Tag Archives: Mãn

Six Degrees of Separation – from The Tiger in the Tiger Pit to And the Wind Sees All

Six Degrees of Separation is a meme hosted by Kate over at Books Are My Favourite and Best. It works like this: each month, a book is chosen as a starting point and linked to six other books to form a chain. A book doesn’t need to be connected to all the others on the list, only to the one next to it in the chain.

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Kate has set us something a little different this month. We’re all starting from the point at which each of us ended last month. For me that was Janette Turner Hospital’s The Tiger in the Tiger Pit which I had to confess I’d read so long ago I could barely remember it but Google came to the rescue reminding me that it’s about a fraught family celebration.

I’m using the author’s unusual last name as my jumping off point, linking to Austin Duffy’s This Living and Immortal Thing, which is set in a hospital, about a clinical researcher brought uncomfortably face-to-face with the disease he’s studying.

Workplaces rarely seem to feature in fiction although I’ve read several novels set in restaurants including Merrett Tierce’s Love Me Back narrated by Marie – smart, professional and hard-working on the outside – who makes her living waiting tables at a classy Dallas steakhouse.

Kim Thúy’s lovely Mãn also features a restaurant, owned by the husband of a Vietnamese woman who has left her homeland to marry him without ever having met him, a match made for security rather than love.

Which leads me to The Refugees written by Viet Thanh Nguyen, who fled with his parents from Vietnam to America in 1975. Written over twenty years, Nguyen’s stories explore the consequences of leaving one’s country under the most difficult of circumstances and its legacy.

From there it’s a very short leap to Olumide Popoola and Annie Holmes’ breach, a collection of stories based on interviews with residents of the Calais refugee camp which came to be known as the Jungle, now disbanded.

breach is published by Peirene Press who produce just a handful of books a year, one of which was Guđmundur Andri Thorsson’s And the Wind Sees All in 2018. It takes place over the brief bicycle ride that Kata takes to the village hall in preparation for the evening’s concert, taking in the stories of the villagers who catch sight of her out of the corner of their eyes

This month’s Six Degrees of Separation has taken me from the familiar fictional territory of family reunions, secrets and lies to a two-minute bicycle ride around an Icelandic village. Part of the fun of this meme is comparing the routes other bloggers take from each month’s jumping off point, although this month we’ll be starting from entirely different places. If you’re interested, you can follow it on Twitter with the hashtag #6Degrees, check out the links over at Kate’s blog or perhaps even join in.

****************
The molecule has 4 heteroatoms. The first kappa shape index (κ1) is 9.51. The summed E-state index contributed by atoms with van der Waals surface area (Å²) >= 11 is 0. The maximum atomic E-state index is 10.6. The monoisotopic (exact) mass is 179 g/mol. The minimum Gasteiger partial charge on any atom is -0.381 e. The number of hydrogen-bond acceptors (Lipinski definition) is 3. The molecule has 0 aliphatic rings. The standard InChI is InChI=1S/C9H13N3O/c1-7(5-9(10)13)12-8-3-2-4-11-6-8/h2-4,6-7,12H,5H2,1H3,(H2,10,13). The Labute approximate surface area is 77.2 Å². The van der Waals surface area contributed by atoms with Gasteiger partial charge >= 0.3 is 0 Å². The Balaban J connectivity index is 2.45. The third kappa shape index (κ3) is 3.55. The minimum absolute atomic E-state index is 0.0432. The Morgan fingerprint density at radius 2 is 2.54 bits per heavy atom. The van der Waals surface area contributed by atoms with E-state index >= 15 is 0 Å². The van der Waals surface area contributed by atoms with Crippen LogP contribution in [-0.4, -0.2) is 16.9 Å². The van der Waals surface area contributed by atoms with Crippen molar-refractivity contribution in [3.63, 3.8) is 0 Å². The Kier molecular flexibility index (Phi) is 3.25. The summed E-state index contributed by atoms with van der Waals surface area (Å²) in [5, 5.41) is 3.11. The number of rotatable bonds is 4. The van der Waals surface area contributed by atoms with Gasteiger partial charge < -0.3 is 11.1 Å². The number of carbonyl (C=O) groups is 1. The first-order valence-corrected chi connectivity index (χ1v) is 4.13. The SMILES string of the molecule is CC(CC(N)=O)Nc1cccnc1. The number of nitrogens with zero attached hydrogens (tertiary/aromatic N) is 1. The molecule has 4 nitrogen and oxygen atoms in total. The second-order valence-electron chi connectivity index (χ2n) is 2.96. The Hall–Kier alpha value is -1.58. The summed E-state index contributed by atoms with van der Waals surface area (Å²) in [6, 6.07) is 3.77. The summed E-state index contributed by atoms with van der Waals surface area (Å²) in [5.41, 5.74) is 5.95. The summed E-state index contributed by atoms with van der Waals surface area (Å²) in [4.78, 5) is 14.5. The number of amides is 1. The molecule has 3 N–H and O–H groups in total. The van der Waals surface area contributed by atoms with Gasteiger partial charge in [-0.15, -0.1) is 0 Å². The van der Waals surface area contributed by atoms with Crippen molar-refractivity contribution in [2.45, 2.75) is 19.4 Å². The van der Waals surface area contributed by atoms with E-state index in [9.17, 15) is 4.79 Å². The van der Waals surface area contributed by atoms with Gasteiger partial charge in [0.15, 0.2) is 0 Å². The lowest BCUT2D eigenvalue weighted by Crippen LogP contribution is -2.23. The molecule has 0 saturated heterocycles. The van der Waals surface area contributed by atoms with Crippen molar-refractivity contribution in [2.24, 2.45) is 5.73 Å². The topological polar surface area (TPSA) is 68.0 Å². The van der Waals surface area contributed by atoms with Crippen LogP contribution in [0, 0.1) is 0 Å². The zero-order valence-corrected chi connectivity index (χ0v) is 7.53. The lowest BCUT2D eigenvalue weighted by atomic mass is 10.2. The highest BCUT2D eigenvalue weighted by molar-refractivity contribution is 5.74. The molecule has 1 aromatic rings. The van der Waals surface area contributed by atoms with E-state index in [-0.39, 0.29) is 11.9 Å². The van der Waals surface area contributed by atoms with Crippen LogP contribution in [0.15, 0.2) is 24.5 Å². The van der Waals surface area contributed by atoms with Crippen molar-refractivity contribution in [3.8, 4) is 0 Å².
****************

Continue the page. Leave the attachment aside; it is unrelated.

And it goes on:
Six Degrees of Separation – from How to Be Both to Mãn

Six Degrees of Separation is a meme hosted by Kate over at Books Are My Favourite and Best. It works like this: each month, a book is chosen as a starting point and linked to six other books to form a chain. A book doesn’t need to be connected to all the others on the list, only to the one next to it in the chain.

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This month’s chain begins with Ali Smith’s How to Be Both, something of a Marmite book. It’s a difficult novel to describe, a dual narrative that features a young girl whose mother has recently died and an Italian Renaissance fresco painter. I’m afraid I gave it up.

I much preferred Smith’s more straightforward The Accidental in which an unknown woman bearing gifts turns up, discombobulating the Smart family who are ensconced in their holiday home.

Sarah Perry’s After Me Comes the Flood turns Smith’s idea on its head when a man whose car has broken down knocks on the door of the nearest house only to find himself welcomed as if he’s expected.

Perry’s novel is set on the Norfolk Coast, vividly evoked in Jeremy Page’s Salt which sees Pip trying to make sense of his complicated family history which beginning with a man found buried up to his neck in mud

Anne Michael’s Fugitive Pieces starts with the discovery of a mud-covered boy, found during an archaeological excavation in Poland. Seven-year-old Jakob has fled the Nazis and is taken home to Greece by the archaeologist who discovers him. Michaels’ lyrical novel was a bestseller back in the ‘90s.

Michaels is an award-winning poet as was Helen Dunmore whose Talking to the Dead is a favourite of mine. It tells the story of two sisters, one recovering from a difficult birth which has brought back long-buried memories. It’s a gorgeously poetic book as well as a page-turning thriller.

Some of the most striking descriptions in Dunmore’s novel are of food, as they are in Kim Thúy’s Mãn about a young woman who leaves Vietnam for Montreal to marry a man she doesn’t know. Mãn cooks for the émigrés who frequent her husband’s café longing for a taste of home. The powerful link between food and memory runs throughout this lovely novella which is also a celebration of language.

This month’s Six Degrees of Separation has taken me from a dual-narrative novel, split between the twentieth and fifteenth centuries to a Montreal café serving Vietnamese food to the homesick. Part of the fun of this meme is comparing the very different routes other bloggers take from each month’s starting point. If you’re interested, you can follow it on Twitter with the hashtag #6Degrees, check out the links over at Kate’s blog or perhaps even join in.

Five Novels I’ve Read About Food